In the example shown in the drawings, the stack is illustrated as not being circular, but one of rounded and flattened area. The stack, however; may be of any suitable shape, and it will be understood that in this case also, any number of leaves may be employed to provide the nozzle outlet.

In the modification .shown in Figs. 10, 11 and 12 the nozzle outlet is made up of a number of plane or fiat plates 58 hinged at their lower edges to swing inwardly and outwardly and with their lower edges mounted to form a polygon. In the example given, a hexagon is shown to form a hexagonal nozzle outlet, but it will be'understood that a polygon of any number of edges may be employed. The plates 58 swing, for example, from the position shown in Fig. tothat shown in Fig. 11 and, in thus swinging, the upper edges of the plates approach, there being a wider space when the plates are in the position of Fig. 10. The spaces between these plates are closed by means of spaced angle plates 59 and 60, a pair extending between the adjacnt edges of the successive plates 58 so as to form a complete and continuous nozzle. Thus, when the plates 58 are pushed or tilted inwardly, the angle plates 59 and 65 also move inwardly, there being a relative sidewise sliding of the surfaces of the plates 58 between the plates 59 and 60.

The plates 58 are all moved or tilted simultaneously by links 6| connected to threaded rods 52 held from turning and passing through rotatable nuts 63, the outer peripheries of which are formed into gears engaged by worms 64 on rods 65. Each of the plates 58 is thus provided with a link 6|, rod 62, nut 63, worm 64 and rod 55. The rods 65 are all inter-connected by means of connecting rods 66 extending between the adjacent ends of the rods 65 and connected thereto by universal joints 61. Therefore, by turning one of the rods 65, all of them turn simultaneously, and all of the plates 58 are tilted simultaneously and to the same amount.

In the modification shown in Figs. 13, 14 and 15, a pair of tilting leaves 68 are shown, the opposite edges of which are spaced apart or diverge upwardly. The spaces between the opposite edges of the leaves 68 are closed by plates 69. When the plates 68 are tilted inwardly, the plates 69 also move inwardly to form a smaller nozzle, as indicated by broken lines in Fig. 13. Mechanisms are provided for moving the plates 69 inwardly with the movement of the plates 68. For this purpose each of the plates 63 is provided near each side edge with outwardly or sidewise projecting brackets H! to which are attached fixed nuts H. Rotatable rods or shafts I2 extend through the nuts H and have right hand and left hand screw threads for each respective pair of nuts so that, upon turning in one direction, these nuts are drawn together and, in the opposite direction, are pushed apart, thereby swinging the plates 68.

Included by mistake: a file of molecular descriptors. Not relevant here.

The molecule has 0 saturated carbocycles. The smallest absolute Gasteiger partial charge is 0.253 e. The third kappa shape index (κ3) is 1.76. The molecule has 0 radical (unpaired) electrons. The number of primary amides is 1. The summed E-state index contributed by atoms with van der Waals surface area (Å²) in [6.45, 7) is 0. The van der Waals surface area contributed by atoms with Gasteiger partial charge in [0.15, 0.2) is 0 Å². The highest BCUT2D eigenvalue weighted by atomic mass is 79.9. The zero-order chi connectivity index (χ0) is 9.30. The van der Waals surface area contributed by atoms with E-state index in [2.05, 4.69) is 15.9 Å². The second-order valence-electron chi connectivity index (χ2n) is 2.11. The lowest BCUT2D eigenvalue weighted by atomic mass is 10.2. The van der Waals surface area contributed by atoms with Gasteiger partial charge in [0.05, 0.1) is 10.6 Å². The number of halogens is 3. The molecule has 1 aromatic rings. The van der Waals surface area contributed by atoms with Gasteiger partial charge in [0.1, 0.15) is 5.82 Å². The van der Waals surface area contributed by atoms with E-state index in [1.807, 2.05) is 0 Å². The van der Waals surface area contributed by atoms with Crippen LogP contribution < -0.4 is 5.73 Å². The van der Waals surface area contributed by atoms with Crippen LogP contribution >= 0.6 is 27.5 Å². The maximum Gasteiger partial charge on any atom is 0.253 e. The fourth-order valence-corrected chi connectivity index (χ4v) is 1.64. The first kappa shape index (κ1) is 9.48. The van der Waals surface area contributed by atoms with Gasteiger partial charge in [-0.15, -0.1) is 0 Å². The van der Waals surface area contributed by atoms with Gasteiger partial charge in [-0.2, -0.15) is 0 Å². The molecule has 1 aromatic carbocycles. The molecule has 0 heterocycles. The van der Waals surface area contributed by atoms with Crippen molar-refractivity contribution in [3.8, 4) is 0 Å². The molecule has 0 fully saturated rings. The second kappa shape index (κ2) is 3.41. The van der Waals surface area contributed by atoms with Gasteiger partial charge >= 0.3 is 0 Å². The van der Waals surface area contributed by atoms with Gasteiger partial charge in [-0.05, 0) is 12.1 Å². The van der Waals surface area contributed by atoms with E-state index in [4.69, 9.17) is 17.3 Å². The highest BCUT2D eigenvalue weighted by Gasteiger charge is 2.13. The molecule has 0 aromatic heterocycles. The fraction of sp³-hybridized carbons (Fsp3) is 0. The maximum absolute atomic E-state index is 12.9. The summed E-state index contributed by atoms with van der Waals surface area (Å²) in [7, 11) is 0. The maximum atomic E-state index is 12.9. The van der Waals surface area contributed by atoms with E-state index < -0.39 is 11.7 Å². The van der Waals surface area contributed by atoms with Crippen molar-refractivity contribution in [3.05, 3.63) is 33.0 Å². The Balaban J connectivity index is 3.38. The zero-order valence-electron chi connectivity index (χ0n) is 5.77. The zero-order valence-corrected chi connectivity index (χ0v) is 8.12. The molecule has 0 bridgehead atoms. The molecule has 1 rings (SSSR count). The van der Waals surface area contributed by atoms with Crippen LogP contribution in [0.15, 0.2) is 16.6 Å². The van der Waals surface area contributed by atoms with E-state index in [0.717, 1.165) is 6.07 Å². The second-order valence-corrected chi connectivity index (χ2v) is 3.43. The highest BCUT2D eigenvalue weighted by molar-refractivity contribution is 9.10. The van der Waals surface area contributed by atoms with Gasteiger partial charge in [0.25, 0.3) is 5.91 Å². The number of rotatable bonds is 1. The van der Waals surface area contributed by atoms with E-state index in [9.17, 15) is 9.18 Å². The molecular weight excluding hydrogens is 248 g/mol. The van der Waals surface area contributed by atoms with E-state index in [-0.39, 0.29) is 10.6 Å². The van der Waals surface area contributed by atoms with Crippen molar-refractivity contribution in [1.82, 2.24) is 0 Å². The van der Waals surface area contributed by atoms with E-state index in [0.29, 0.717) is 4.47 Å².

Also secured to the nuts H are links 13 which extend to and are secured to ears 14 on the plates 69 so that as the nuts H are drawn toward each other, they push the links 13 inwardly and thus move the plates 68 from the position shown in full lines toward the position shown in broken lines in Fig. 13.

From the above examples it will be apparent that through the above invention the outlet area of the ejector nozzle may be adjusted to suit any condition of operation. Thus when but a small quantity of gases is passing through the stack, the nozzle may be contracted and thus the amount of gases sent through the nozzle may be reduced together witha reduction in the power required to drive the fan. The power required at low loads may, therefore, be reduced without decreasing the speed of the fan or of the motor driving it. The apparatus does not interfere with the natural draft of the stack, and if the fan is stopped, the full natural draft will be obtained. Where it is desirable to use steam jets to aid in the draft, the above arrangement does not interfere with such jets.

It will be understood that the various modifications are shown by way of example, and that the invention may be embodied in various other forms.

What I claim is:

1. Apparatus of the type described which comprises an exhaust stack having an inner surface contracting toward the outlet, an ejector nozzle within the contracting part of said stack and spaced from the wall of the stack to form an annular passage, a blower to withdraw gases from said stack and force them at an increased velocity through said nozzle, and means to vary the cross sectional area at the outlet of said nozzle and the longitudinal position of said nozzle in the contracted part of said stack.